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Any UCL questions? Yes, lots!

ucyprlc10 June 2014

AQ1

The event panel

I’m pretty new to UCL (two weeks in to be exact) so when I saw an event was being run on UCL 2034 – the new strategy to move the university forward over the next 20 years – I jumped at the opportunity to go.

I wanted to find out what questions the UCL community has about the strategy, which issues they think should be addressed and any thoughts that they have about how best to do so. Intrigued by what I might hear, I attended ‘Any UCL Questions?’ on June 5 and you’ll be pleased to discover that it didn’t disappoint.

Jonathan Dimbleby, chair of the event and UCL alumnus, reflected on his time studying here in the late ‘60s, back when there were only 4,500 students (can you imagine?!). He said that there have certainly been many changes, aside from increasing student numbers, since then, including more diversity and engagement with different communities, but added that there is still some way to go. This neatly opened the topic for discussion – what is UCL’s long-term interest? Where should we as a university go, and importantly not go, next?

Each of the panel, comprising Professor Michael Arthur (UCL President & Provost), Professor Dame Hazel Genn (Dean of UCL Laws), Professor Mark Miodownik (UCL Mechanical Engineering) and Vimbai Dzimwasha (UCL student), spent a tightly regulated two minutes describing what UCL means to them and those aspects of the strategy that they’ve identified as important.

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Most first year students get a welcome – ours get a welcome back!

news editor4 October 2013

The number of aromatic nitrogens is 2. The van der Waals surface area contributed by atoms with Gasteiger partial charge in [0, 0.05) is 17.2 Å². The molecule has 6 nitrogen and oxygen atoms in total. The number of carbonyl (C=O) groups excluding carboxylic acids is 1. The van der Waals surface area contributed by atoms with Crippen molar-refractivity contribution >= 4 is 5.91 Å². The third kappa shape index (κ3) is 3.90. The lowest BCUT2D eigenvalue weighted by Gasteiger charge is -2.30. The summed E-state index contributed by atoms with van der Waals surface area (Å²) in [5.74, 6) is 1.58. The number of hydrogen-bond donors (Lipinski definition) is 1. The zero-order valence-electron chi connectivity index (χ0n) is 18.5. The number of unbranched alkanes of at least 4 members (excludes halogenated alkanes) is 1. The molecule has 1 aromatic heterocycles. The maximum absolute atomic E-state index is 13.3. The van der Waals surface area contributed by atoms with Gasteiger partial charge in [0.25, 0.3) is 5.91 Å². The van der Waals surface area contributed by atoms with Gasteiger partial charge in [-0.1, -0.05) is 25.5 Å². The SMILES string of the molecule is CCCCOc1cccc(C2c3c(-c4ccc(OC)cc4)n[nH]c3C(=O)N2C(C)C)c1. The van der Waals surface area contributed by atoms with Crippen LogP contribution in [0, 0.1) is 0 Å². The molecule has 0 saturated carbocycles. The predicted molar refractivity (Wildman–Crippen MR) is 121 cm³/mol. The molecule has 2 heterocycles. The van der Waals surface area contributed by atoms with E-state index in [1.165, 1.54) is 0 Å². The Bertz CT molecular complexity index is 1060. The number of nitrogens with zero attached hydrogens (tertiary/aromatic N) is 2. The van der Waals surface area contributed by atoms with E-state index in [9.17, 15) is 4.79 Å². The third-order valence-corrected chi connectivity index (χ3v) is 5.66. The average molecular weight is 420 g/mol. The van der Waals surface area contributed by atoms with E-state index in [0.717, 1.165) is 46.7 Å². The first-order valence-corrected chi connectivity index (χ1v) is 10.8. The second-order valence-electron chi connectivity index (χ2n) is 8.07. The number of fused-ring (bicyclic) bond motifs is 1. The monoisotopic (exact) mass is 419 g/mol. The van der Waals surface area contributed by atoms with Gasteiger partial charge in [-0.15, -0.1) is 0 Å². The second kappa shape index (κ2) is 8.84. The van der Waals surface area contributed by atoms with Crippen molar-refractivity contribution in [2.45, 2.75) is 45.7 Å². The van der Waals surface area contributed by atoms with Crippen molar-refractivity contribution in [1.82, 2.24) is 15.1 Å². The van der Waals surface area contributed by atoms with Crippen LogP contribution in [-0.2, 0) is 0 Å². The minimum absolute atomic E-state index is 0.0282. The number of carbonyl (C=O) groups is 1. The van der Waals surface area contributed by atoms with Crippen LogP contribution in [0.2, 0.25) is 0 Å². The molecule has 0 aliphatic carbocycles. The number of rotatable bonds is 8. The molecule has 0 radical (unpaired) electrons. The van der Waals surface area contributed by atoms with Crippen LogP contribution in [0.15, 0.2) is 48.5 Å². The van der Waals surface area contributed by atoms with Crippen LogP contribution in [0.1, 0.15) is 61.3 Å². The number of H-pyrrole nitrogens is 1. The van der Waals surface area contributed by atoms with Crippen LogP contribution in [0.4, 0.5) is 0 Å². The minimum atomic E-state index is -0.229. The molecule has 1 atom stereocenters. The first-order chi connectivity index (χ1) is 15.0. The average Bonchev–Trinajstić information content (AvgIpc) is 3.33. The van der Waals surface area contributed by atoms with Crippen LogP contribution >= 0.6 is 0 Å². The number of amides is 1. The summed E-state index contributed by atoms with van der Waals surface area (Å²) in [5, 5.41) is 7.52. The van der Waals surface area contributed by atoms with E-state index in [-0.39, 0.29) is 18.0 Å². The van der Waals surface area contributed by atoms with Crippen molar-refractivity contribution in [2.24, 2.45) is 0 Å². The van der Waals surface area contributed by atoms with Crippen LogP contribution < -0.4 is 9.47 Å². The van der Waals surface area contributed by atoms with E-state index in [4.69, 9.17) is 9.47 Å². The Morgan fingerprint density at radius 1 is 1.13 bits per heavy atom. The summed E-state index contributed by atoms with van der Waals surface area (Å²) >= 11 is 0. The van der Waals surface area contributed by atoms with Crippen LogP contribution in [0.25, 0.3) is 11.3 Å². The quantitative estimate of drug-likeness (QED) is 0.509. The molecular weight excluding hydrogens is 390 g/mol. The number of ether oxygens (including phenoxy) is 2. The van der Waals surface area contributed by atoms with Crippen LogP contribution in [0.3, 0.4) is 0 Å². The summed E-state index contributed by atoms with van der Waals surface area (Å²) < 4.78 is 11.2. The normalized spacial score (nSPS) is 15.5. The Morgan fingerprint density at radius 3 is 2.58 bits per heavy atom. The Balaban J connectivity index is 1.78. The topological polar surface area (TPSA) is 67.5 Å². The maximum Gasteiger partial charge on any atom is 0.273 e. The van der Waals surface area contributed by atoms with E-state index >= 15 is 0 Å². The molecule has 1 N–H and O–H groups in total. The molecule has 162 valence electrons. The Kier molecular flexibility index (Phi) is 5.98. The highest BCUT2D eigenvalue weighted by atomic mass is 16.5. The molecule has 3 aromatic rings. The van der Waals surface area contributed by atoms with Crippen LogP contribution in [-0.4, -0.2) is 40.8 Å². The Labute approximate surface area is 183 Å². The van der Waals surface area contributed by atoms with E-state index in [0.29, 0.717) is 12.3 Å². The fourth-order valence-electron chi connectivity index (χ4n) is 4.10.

pencil-iconWritten by Alice Salmon, Senior Access Officer (Museums and Academic Skills)

WPstudentevent

Harshad Karia and Jazib Mahboob

The UCL Widening Participation and UK Undergraduate Recruitment Department welcomed first year students who have previously attended prospective student activities at UCL at a celebratory event on Tuesday 1st October.

The  students and staff enjoyed an informal reception and presentation. This gave them the opportunity to catch up with friends made from our programmes, share their experiences of their first week and celebrate becoming UCL students.

Students who attended the event have participated in a variety of sustained engagement programmes designed for prospective students. Examples of these include the Year 10 Horizons Saturday School, Year 11 Explore UCL Summer School, Mature Student Masterclasses, Sutton Trust Summer School, and the Language and Study Skills Summer School, to name just a few examples.

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Aid for Health simulation

news editor17 December 2012

UCL students and staff taking part in the ‘Aid
for Health’ negotiations at the Institute for
Global Health

Written by Rebecca Seglow Hudson (BSc Anthropology undergraduate).

UCL’s Institute for Global Health (IGH) was the site of some heated negotiations on Saturday 8 December.

A collection of 72 students, with an enormous range of experience and disciplinary backgrounds, spent the day simulating the discussions behind international aid deals.

Students represented organisations such as the World Bank, USAID, UNICEF and governmental departments of the simulation country, Malawi. Three parallel simulations took place in three separate rooms, with each room reaching a different conclusion on the use of the $200 million that donors were offering to improve Malawi’s health system.

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Lord Robert Winston on the morality of Science

news editor26 January 2012

Does science have a moral compass? UCL Second year History undergraduate Daniel Bowman discusses the highlights of a lecture by Lord Winston hosted by UCL Jewish Society on 18 February.

As the education director of the UCL Jewish society, my primary focus has been to invite and host successful figures in a variety of different fields to talk about thought provoking topics that are important to students. The hallmark of our talks has been the question and answer sessions, which often go well beyond the allotted time.

This was certainly the case with Lord Winston’s talk. The theatre was filled far beyond capacity, with students crammed into aisles and in the corridor, making the atmosphere of the talk especially exciting. It was without doubt the talk that I was anticipating the most, and it definitely surpassed all expectations.

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